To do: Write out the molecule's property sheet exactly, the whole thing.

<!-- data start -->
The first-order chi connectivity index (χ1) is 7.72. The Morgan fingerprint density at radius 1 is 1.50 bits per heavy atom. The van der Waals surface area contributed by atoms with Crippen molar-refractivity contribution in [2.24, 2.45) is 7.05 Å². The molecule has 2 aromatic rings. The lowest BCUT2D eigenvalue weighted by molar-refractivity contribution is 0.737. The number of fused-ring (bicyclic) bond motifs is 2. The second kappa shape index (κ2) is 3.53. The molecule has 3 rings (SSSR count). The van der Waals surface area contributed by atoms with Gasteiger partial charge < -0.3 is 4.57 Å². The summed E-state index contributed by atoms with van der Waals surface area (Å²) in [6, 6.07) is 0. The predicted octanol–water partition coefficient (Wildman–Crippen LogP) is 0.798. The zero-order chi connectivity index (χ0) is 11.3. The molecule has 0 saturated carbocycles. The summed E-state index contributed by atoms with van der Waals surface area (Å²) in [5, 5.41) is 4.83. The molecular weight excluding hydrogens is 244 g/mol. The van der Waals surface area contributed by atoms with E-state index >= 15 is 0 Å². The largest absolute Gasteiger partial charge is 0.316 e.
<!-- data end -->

The first-order chi connectivity index (χ1) is 7.72. The Morgan fingerprint density at radius 1 is 1.50 bits per heavy atom. The van der Waals surface area contributed by atoms with Crippen molar-refractivity contribution in [2.24, 2.45) is 7.05 Å². The molecule has 2 aromatic rings. The lowest BCUT2D eigenvalue weighted by molar-refractivity contribution is 0.737. The number of fused-ring (bicyclic) bond motifs is 2. The second kappa shape index (κ2) is 3.53. The molecule has 3 rings (SSSR count). The van der Waals surface area contributed by atoms with Gasteiger partial charge < -0.3 is 4.57 Å². The summed E-state index contributed by atoms with van der Waals surface area (Å²) in [6, 6.07) is 0. The predicted octanol–water partition coefficient (Wildman–Crippen LogP) is 0.798. The zero-order chi connectivity index (χ0) is 11.3. The molecule has 0 saturated carbocycles. The summed E-state index contributed by atoms with van der Waals surface area (Å²) in [5, 5.41) is 4.83. The molecular weight excluding hydrogens is 244 g/mol. The van der Waals surface area contributed by atoms with E-state index >= 15 is 0 Å². The largest absolute Gasteiger partial charge is 0.316 e.